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VFD displays have been replaced by the new display technologies today.

But the quality of display, a VFD gives is unbeatable.

You may find one in your Car, DVDs, Radios, Casette Players,etc..

Also, there are may kinds of VFD display modules available in the market.

This instructable deals with the use of a VFD Display scavenged from an old instrument and making a simple driver for it.

Step 1: Parts of a VFD

A VFD display consists of filaments(heater), Grids, and Phosphor Anodes sealed in a rectangle vacuum tube.

All the VFDs differ from each other only in the number of anode and grid pins and operating voltage.

A VFD has filaments in it for the generation of electrons. The Filaments act as a Hot Cathode.Filaments generate Electrons, when they get heated, by an electric current.

It also has (phosphor) anodes, which form the digits and letters in it.

Over the Anodes, there are thin metal grids which controls the diffusion of electrons from the filaments to the anodes.

When these emitted electrons from the filaments strike the phosphor, it glows.

Step 2: Operating Specs of a VFD

A VFD requires a High Voltage (12V to 30V or more), for its proper operation.

The Filament (heater) of a VFD display requires around 3V - 3.3V for its operation.

The Anodes and Grids have to be supplied a positive voltage of around 12V to 30V or even more.

But this becomes difficult when on a 5V control system.

In order to operate the VFD on 5V supply we need a DC - DC Boost converter to boost 5V to 12V and above.

You can search the Internet for ready made DC - DC Converters to boost the voltage.

Here, in this instructable, I am using a LT1070 based step-up voltage circuit.

Step 3: Driver Circuit for VFD

This driver circuit makes us able to use the VFD with Arduino or any MCU of our choice (running at 5V).

1) The filaments of the VFD requires a maximum voltage of 3.3V.
So, to be on a safer side, we keep it at 3V. Or else the filaments may get Red Hot...!!
You can check the resistance of the filaments using a multi-meter and calculate the value of resistance as per as your need and hook it up as shown in the above image.
But be sure that the voltage drop across the filament may not exceed 3V !!!.

2)The Anodes and the Grids of the VFD have to be searched by applying voltages to the pins of the VFD,in case if you don't know the pin-outs.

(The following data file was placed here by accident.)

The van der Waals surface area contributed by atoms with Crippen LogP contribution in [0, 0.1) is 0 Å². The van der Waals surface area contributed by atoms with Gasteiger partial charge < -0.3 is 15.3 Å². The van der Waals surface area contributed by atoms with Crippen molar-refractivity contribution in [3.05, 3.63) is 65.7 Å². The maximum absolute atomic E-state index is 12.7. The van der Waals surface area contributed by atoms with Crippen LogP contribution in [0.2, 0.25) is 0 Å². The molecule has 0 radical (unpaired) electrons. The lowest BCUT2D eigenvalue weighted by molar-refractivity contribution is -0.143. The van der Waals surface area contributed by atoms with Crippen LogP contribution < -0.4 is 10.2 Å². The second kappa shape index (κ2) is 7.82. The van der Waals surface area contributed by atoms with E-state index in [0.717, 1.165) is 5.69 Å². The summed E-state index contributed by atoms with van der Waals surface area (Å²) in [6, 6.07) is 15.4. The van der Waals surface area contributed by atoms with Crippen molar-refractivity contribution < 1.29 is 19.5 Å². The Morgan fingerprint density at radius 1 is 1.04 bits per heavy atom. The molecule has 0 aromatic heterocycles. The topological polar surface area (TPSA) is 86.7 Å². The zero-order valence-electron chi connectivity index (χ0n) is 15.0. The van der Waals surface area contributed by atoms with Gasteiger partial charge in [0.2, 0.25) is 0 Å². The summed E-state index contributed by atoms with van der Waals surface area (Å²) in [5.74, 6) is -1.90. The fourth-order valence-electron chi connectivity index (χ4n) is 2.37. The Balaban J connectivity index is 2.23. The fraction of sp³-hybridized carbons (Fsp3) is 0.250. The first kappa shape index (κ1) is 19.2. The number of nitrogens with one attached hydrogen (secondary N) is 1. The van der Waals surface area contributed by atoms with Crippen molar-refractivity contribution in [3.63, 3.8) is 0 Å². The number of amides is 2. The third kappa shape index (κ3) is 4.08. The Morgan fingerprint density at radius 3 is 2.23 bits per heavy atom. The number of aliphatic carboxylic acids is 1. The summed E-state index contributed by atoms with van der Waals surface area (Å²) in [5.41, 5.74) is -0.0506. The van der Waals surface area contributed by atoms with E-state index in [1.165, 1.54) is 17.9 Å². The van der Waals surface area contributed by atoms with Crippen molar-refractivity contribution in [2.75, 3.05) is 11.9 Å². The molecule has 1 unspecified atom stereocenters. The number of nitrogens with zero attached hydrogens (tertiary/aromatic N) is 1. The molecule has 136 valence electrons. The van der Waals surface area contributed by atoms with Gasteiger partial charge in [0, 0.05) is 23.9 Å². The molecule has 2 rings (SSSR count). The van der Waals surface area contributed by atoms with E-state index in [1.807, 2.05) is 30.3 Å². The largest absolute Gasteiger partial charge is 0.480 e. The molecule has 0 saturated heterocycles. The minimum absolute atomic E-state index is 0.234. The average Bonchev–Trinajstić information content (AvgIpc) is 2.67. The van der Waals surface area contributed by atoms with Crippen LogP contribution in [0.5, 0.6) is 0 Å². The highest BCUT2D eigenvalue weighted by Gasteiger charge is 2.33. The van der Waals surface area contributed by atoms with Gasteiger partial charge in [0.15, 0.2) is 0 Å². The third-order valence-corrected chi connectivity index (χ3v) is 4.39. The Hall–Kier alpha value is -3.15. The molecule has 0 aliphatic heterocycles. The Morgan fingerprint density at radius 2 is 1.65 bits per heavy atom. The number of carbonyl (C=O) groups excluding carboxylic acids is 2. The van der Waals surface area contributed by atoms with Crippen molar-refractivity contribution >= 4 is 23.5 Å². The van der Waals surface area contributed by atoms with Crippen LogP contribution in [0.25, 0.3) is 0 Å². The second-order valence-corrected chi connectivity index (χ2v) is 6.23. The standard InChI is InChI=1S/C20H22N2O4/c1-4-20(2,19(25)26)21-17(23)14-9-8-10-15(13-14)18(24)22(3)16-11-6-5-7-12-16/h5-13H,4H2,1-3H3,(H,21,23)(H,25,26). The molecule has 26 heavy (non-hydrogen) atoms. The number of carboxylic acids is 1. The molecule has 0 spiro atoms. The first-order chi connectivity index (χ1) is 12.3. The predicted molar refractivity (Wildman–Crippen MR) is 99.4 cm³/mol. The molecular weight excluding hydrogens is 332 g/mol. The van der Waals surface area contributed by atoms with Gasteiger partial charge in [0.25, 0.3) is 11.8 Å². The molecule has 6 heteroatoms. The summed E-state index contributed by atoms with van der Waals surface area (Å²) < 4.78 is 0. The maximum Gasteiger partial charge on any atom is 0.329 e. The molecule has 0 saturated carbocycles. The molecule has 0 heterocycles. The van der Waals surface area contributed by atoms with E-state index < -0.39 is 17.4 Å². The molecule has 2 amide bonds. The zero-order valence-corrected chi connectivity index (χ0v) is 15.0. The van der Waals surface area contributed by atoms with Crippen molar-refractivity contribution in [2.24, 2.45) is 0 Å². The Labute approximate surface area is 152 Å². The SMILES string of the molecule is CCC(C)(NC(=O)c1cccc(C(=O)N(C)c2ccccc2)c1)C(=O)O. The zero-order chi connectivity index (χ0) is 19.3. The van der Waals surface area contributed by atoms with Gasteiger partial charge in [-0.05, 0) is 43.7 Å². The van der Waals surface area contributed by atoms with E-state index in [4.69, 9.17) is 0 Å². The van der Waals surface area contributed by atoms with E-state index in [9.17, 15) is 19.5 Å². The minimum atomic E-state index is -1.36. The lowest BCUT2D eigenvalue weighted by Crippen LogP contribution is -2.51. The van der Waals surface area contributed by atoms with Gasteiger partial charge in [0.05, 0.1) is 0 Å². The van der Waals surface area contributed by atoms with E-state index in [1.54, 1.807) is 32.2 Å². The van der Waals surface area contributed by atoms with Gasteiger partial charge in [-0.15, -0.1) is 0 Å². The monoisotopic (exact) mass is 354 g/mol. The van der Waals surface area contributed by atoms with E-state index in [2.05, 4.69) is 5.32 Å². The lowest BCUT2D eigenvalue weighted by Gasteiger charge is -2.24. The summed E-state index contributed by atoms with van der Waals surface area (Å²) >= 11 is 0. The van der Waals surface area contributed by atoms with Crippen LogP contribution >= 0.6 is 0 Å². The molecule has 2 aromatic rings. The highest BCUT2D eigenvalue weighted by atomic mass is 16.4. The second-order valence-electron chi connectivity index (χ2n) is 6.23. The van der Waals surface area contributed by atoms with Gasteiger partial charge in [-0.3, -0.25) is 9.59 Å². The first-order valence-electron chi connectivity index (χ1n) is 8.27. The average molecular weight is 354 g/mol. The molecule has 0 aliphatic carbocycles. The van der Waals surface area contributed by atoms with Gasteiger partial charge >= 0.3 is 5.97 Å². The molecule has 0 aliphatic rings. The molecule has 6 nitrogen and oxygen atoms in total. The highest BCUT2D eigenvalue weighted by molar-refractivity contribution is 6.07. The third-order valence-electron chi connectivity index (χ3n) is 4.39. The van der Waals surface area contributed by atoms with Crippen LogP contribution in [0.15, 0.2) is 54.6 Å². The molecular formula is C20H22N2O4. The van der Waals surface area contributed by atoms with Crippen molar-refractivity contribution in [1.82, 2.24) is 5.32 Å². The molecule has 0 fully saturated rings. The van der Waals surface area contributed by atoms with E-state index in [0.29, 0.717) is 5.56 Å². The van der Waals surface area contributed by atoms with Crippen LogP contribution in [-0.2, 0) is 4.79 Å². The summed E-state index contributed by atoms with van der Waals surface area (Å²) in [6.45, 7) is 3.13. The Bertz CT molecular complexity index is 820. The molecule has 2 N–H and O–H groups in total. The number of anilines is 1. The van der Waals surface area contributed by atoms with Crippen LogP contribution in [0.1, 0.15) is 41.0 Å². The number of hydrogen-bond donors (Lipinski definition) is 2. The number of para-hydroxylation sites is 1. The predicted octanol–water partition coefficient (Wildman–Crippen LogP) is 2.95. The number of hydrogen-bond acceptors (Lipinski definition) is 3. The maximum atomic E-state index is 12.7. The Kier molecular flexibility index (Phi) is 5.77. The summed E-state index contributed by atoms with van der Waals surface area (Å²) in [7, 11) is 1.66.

After finding out the pins for Anodes and Grids -

We know that we need a positive high voltage on both the Anode and Grid for turning it on.
For this purpose, hook up the pins of the Anodes and Grids separately to the resistors and transistors as show in the circuit above.
To minimize the number of transistors, you can use a Darlington Transistor Array - ULN2803 or ULN2003, for easy interfacing with Arduino or any MCU.
Alternately, you can use Resistor Arrays instead of single resistors as the Pull-up resistors.

*Note - A logic HIGH on each pin of ULN2803 / ULN2003 will turn the respective pin OFF. So, in order to turn it ON, Apply a logic LOW on the required pins of ULN2803 / ULN2003 .


3)After finishing the circuit construction, connect the DC-DC step up circuit/module output to the pull up resistors as shown & also connect the module to 5V supply.

4) Power the circuit and Program....!!!

Step 4: Completed VFD Driver

I made the driver using old resistors, 2x ULN2803 & 1xULN2003.
The filament resistor I connected is a 10ohm resistor.
The Step up voltage converter circuit is based on the LT1070, which is set to convert 5V to 25V.
The MCU used, is a ATMEGA16 clocked at internal oscillator of 1MHz.
The ULN2003 controls the segments and the ULN2803 controls the digits and the other Grids of the VFD.

Remember -

  • Applying logic 0 (LOW) on the pins of ULN2803 / ULN2003 turns the respective anodes and grids ON.
  • Applying logic 1 (HIGH) on the pins of ULN2803 / ULN2003 turns the respective anodes and grids OFF.


NOTE- Your VFD display might be different from mine and it may have less or more number of pins. Plan the circuit according to your need. Leave the Grids unconnected that you don't need.

* You can also interface the grid and anode pins using Demultiplexers and Decoders. Just connect them between the ULN2803/ULN2003 and the Arduino or MCU. This may reduce the number of pins of Arduino or MCU required for getting it on. Design your code accordingly. *

* If your application has the need of displaying digits, then you can also prefer BCD-to-7 segment decoder ICs as per as your need. Plan your code. *

Step 5: VFD in Action...!!!

Check out the video for the VFD display in action....

Happy Hacking...!!!

Really good to see information on these displays. They make good digital clocks and the type that look like old fashioned valves are a talking point. Thanks.
Thanks for checking it out.... :-)

About This Instructable

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Bio: I am a tech lover and simply mad about innovations and modifications....!!!
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